Challenge Raised to Ockunzzi Move to Get Around Commission Decision
by Leo Coughlin
INDIAN ROCKS BEACH - A question has been raised whether a move to put charter changes on March's ballot that was turned down by the City Commission can be accomplished by petition.
Behind the action is Mayor-Commissioner Bill Ockunzzi who has come increasingly under fire with one prominent figure in the town wondering if Ockunzzi can be removed from office because he is an obstacle to getting "meaningful work done on the City Commission."
Ockunzzi proposed two amendments to the city charter that the voters would decide in March. The idea was turned down by the commission, 4 to 1.
Blocked there, Ockunzzi sent out word that a committee would be formed to try to get sufficient voters signatures to force the ideas on the ballot.
Another of his proposals, that a "town meeting" be held, was also turned down by his colleagues on the commission.
The first of the charter amendments would require setting up a reserve fund from the sale of any city asset which has a value of more than $250,000.
Apparently the prospect of such funds was triggered by the idea that the city's sewer system and solid waste building could be sold.
Sale of these assets could bring in more than $1 million, and Ockunzzi's idea is that such a windfall would be locked into a reserve fund rather than being available for immediate spending.
As described in the material Ockunzzi sent out, interest on money in the fund would be used to lower ad valorem taxes while the principal could be used only to replace or repair existing infrastructure affected by a hurricane or other disaster.
The other proposed amendment would require a referendum before any new building or infrastructure expansion of more than $250,000. "Large projects have a huge financial impact on a city the size of IRB and should be approved by voters," Ockunzzi said.
Pulling an end run on the commission and, in effect, diminishing its effect on city legislation, Ockunzzi said, "Given the commission's refusal to consider the amendments a committee will be formed to gather the required number of signatures to place them on the ballot."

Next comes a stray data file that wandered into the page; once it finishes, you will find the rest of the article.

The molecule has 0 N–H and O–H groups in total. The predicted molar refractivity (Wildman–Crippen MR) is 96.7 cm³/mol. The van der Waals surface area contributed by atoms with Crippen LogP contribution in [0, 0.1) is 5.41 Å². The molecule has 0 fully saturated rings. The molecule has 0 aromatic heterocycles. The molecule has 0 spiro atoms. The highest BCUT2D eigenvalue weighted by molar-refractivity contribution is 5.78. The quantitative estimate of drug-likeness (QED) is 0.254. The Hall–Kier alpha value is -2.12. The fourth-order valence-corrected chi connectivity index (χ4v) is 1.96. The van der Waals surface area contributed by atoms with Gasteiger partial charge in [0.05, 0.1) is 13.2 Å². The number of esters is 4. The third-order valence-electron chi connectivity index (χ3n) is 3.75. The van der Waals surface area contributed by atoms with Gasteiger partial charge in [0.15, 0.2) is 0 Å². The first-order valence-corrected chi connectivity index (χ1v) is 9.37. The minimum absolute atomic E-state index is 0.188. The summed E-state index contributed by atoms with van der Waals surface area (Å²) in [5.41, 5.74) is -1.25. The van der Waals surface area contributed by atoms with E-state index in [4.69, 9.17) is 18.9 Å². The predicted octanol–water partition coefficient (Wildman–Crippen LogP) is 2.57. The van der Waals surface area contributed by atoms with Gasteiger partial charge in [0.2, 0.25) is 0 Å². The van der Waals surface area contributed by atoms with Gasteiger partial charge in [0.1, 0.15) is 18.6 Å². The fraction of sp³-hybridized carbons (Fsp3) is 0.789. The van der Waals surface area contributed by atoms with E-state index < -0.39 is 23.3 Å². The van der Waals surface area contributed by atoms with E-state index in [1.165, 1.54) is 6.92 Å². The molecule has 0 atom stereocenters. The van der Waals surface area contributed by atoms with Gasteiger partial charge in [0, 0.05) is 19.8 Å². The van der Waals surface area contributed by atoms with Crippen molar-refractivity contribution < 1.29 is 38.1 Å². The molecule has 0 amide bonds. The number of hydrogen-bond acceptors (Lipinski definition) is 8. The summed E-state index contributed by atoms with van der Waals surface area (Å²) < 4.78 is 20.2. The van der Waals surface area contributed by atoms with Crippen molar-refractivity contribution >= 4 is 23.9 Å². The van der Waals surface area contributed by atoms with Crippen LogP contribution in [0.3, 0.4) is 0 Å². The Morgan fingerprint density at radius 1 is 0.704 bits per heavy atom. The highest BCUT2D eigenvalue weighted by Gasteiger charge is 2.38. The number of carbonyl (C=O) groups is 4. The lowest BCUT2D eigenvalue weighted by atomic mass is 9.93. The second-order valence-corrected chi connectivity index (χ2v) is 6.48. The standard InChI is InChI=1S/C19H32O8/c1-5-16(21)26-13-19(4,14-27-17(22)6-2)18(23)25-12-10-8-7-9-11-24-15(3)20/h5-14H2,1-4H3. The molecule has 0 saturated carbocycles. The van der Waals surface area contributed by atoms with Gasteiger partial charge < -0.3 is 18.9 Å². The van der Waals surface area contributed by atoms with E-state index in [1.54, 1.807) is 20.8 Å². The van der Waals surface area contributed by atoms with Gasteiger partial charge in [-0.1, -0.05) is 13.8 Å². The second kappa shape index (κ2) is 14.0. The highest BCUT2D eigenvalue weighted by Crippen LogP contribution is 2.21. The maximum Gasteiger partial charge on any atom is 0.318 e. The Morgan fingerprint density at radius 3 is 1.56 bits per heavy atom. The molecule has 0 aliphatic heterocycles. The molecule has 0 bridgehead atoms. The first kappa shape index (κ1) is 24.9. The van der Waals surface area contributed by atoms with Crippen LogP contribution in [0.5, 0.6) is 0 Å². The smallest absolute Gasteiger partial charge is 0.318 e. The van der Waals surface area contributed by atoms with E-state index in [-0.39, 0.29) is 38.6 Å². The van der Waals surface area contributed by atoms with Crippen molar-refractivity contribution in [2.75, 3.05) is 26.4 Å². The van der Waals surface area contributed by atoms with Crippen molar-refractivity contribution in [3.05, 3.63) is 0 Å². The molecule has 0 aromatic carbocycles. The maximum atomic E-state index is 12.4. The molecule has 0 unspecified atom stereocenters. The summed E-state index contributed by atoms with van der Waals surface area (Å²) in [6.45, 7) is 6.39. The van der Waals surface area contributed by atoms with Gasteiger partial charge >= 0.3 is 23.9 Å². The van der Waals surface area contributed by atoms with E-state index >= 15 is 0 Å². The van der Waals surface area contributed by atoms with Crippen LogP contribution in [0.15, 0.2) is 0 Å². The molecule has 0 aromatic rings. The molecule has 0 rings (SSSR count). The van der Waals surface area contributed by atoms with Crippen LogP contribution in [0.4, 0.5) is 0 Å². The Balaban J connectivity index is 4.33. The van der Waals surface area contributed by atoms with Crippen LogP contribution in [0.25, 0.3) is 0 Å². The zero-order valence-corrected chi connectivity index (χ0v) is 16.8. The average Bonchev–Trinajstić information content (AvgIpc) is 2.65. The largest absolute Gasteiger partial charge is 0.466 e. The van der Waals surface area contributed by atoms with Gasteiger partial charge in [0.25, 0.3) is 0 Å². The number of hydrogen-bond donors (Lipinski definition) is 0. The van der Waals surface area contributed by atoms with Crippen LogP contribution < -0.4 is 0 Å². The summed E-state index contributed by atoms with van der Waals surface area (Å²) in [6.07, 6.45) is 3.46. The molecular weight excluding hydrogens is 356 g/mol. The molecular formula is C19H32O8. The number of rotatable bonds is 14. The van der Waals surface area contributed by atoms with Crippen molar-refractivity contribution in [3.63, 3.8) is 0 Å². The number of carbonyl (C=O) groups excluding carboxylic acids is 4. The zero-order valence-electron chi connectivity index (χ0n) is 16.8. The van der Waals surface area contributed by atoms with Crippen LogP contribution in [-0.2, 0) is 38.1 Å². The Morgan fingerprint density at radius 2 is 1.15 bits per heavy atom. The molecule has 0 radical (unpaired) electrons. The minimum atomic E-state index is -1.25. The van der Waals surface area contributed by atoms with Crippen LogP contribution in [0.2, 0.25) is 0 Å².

His assistant in this attempt at "rump government" is Ed Piniero, a former member of the commission who was thoroughly thrashed and rejected by voters last March.
It is this move by Ockunzzi and his pal, Piniero, that is being challenged and that has initiated the idea of removing Ockunzzi because the commission has to "constantly deal with his shenanigans."
One observer, who has asked to remain unidentified for obvious reasons, said, "He was elected with something like 23 percent of the vote and he thinks he was anointed king. The mastermind is likely Ed Piniero with Bill his willing foil - his fingerprints are all over this."
A source said that Ockunzzi tried to force the idea of the "town meeting" because he said the charter requires that one be held each year. There is no such charter requirement.
In urging the "town meeting," Ockunzzi said the commission needed to hear and listen from the public on a "wide variety of issues facing the commission."
He said "There has been too much lecturing of the public from the dais and in e-mails." Ironically, he has been one of the biggest e-mail users urging, in one instance, the public to show up at city hall in the recent tax and budget discussions.
"We need to listen to the public for a change," he said. The public - or at least a vocal segment of it - is in attendance at commission meetings, but too often are bloviating about subjects (such as news coverage) that have nothing to do with the City Commission's jurisdiction.
In his handout, Ockunzzi also opined that "Criticism by commissioners of commissioners has got to stop." This was apparently a reference to the very public criticism of Ockunzzi read by Commissioner Terry Hamilton-Wollin at a recent meeting.
He also said that criticism of staff workers and officials is "unacceptable," thereby astonishing citizens far and wide who labor under the idea of free speech guaranteed by the U.S. Constitution.
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